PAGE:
Britain held to the gold standard to maintain its position as the world’s leading currency and found itself borrowing money for the first time during the third year of the war. Today, the U.S. dollar isn’t the only reserve currency designated by the IMF and other global organizations. The euro, Chinese renminbi, Japanese yen, and British pound sterling are all popular as reserve currencies, due to the sizes of their economies. Many of them are specifically designated as reserve currencies by the International Monetary Fund (IMF).

Countries also keep an eye on major reserve currencies to ensure that their holdings aren’t adversely affected. For instance, strong inflation in the U.S. could cause a devaluation of the U.S. dollar. In the end, this limits the monetary policy benefits that are achievable using these reserves. It creates only a marginal benefit for a country’s currency if it is considered a reserve currency around the world.

what is the reserve currency

Countries don’t fill out an application to have their currencies become reserve currencies, and there is no international organization that confers this status. To get a seat at the grownups’ table, it helps to be a developed country with a big economy with relatively free capital flows, to have a banking system able to handle being a creditor, and to have export clout. These requirements make reserve currency status a rich world club, much to the chagrin of many developing countries. As of July 2023, China has by far the most reported foreign currency reserves of any country, with more than $3 trillion.

Major reserve currencies

Also, because it is considered a petrodollar, the Canadian dollar has only fully evolved into a global reserve currency since the 1970s, when it was floated against all other world currencies. Recently, a new discussion has evolved around the ability of the USD to maintain its position as the dominant global reserve currency, specifically due to increasingly expansionary US monetary policy and debt levels of the country. The dollar was first printed in 1914, a year after the establishment of the Federal Reserve as the U.S. central bank with the passing of the Federal Reserve Act. Three decades later, the dollar officially became the world’s reserve currency.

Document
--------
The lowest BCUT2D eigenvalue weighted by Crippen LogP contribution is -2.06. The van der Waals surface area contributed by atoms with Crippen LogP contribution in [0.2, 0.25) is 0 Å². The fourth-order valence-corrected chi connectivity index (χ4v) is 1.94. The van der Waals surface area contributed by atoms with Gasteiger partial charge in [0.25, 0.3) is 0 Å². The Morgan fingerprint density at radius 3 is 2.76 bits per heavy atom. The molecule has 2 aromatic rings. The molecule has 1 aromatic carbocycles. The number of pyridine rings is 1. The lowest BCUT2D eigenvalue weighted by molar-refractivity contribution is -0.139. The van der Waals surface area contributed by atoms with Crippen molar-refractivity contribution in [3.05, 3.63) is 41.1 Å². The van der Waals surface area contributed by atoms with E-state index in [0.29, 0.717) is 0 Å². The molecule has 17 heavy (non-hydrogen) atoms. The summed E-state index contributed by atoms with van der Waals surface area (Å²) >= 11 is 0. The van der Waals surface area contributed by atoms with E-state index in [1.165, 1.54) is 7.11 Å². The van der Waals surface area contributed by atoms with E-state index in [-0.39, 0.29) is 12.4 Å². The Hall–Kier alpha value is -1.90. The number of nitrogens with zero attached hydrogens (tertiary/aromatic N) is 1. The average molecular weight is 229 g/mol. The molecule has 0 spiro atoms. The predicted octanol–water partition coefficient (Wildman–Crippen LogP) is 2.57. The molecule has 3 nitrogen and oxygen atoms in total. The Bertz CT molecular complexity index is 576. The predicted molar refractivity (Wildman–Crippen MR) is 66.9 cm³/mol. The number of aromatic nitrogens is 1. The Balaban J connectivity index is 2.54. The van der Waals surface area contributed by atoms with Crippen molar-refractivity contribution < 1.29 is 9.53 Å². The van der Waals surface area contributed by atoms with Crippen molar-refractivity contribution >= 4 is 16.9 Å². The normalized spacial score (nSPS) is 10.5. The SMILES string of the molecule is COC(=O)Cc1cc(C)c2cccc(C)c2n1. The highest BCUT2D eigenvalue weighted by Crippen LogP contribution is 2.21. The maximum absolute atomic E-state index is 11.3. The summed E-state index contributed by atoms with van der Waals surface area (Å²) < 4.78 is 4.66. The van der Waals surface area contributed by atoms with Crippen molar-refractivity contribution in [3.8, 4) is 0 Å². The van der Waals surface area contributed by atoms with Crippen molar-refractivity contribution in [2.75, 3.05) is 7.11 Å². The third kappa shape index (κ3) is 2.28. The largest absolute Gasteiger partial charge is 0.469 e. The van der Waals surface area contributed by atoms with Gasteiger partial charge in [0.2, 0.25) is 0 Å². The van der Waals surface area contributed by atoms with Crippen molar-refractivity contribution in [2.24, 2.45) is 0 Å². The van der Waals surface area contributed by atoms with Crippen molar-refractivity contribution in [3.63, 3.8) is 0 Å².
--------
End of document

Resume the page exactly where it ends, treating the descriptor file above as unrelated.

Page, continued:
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As a result, countries with large reserves typically receive preferential borrowing rates. Most international debt is held in USD to maintain stability in lending costs and expected returns. As of 2022, central banks held around 59% of their reserves in U.S. dollars, according to the International Monetary Fund (IMF). In 1973, President Nixon’s New Economic Policy brought an end to the Bretton Woods system of fixed exchange rates. It also decoupled the U.S. dollar from the value of gold, which opened up the world to the rise of new reserve currencies.

How Do Currencies Gain Reserve Status?

Some have proposed the use of the International Monetary Fund’s (IMF) special drawing rights (SDRs) as a reserve. The value of SDRs are calculated from a basket determined by the IMF of key international currencies, which as of 2016 consisted of the United States dollar, euro, renminbi, yen, and pound sterling. Because Canada’s primary foreign-trade relationship is with the United States, Canadian consumers, economists, and many businesses primarily define and value the Canadian dollar in terms of the United States dollar. Thus, by observing how the Canadian dollar floats in terms of the US dollar, foreign-exchange economists can indirectly observe internal behaviours and patterns in the US economy that could not be seen by direct observation.